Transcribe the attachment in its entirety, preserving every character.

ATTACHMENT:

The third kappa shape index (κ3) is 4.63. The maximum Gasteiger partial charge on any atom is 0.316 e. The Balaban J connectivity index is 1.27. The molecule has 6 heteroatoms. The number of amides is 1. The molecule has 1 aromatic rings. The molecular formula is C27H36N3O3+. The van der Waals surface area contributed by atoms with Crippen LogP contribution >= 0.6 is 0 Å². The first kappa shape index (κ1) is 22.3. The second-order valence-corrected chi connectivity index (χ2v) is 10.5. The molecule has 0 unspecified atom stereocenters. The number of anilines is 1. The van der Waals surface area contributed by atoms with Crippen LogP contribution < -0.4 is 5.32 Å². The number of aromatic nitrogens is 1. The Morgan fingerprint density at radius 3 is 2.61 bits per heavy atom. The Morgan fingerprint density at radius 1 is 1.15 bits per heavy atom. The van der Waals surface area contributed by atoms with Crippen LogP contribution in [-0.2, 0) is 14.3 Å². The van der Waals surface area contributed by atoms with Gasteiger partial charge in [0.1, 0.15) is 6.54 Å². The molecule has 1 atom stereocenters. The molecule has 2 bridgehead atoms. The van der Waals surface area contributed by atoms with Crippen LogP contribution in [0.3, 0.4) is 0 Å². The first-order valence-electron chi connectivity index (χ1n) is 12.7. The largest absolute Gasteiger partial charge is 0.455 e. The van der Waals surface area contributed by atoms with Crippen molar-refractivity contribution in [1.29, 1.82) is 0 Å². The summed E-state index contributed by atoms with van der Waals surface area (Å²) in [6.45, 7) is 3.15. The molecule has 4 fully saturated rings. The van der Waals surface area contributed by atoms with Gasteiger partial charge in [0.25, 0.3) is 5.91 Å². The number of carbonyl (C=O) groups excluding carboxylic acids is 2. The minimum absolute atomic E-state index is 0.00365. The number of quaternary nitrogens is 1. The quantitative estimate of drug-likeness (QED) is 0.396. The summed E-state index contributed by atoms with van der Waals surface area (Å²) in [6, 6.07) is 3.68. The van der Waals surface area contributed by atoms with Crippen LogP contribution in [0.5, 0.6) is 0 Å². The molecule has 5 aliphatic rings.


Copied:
The third kappa shape index (κ3) is 4.63. The maximum Gasteiger partial charge on any atom is 0.316 e. The Balaban J connectivity index is 1.27. The molecule has 6 heteroatoms. The number of amides is 1. The molecule has 1 aromatic rings. The molecular formula is C27H36N3O3+. The van der Waals surface area contributed by atoms with Crippen LogP contribution >= 0.6 is 0 Å². The first kappa shape index (κ1) is 22.3. The second-order valence-corrected chi connectivity index (χ2v) is 10.5. The molecule has 0 unspecified atom stereocenters. The number of anilines is 1. The van der Waals surface area contributed by atoms with Crippen LogP contribution < -0.4 is 5.32 Å². The number of aromatic nitrogens is 1. The Morgan fingerprint density at radius 3 is 2.61 bits per heavy atom. The Morgan fingerprint density at radius 1 is 1.15 bits per heavy atom. The van der Waals surface area contributed by atoms with Crippen LogP contribution in [-0.2, 0) is 14.3 Å². The van der Waals surface area contributed by atoms with Gasteiger partial charge in [0.1, 0.15) is 6.54 Å². The molecule has 1 atom stereocenters. The molecule has 2 bridgehead atoms. The van der Waals surface area contributed by atoms with Crippen LogP contribution in [0.3, 0.4) is 0 Å². The first-order valence-electron chi connectivity index (χ1n) is 12.7. The largest absolute Gasteiger partial charge is 0.455 e. The van der Waals surface area contributed by atoms with Crippen molar-refractivity contribution in [1.29, 1.82) is 0 Å². The summed E-state index contributed by atoms with van der Waals surface area (Å²) in [6.45, 7) is 3.15. The molecule has 4 fully saturated rings. The van der Waals surface area contributed by atoms with Gasteiger partial charge in [0.25, 0.3) is 5.91 Å². The number of carbonyl (C=O) groups excluding carboxylic acids is 2. The minimum absolute atomic E-state index is 0.00365. The number of quaternary nitrogens is 1. The quantitative estimate of drug-likeness (QED) is 0.396. The summed E-state index contributed by atoms with van der Waals surface area (Å²) in [6, 6.07) is 3.68. The van der Waals surface area contributed by atoms with Crippen LogP contribution in [0.5, 0.6) is 0 Å². The molecule has 5 aliphatic rings.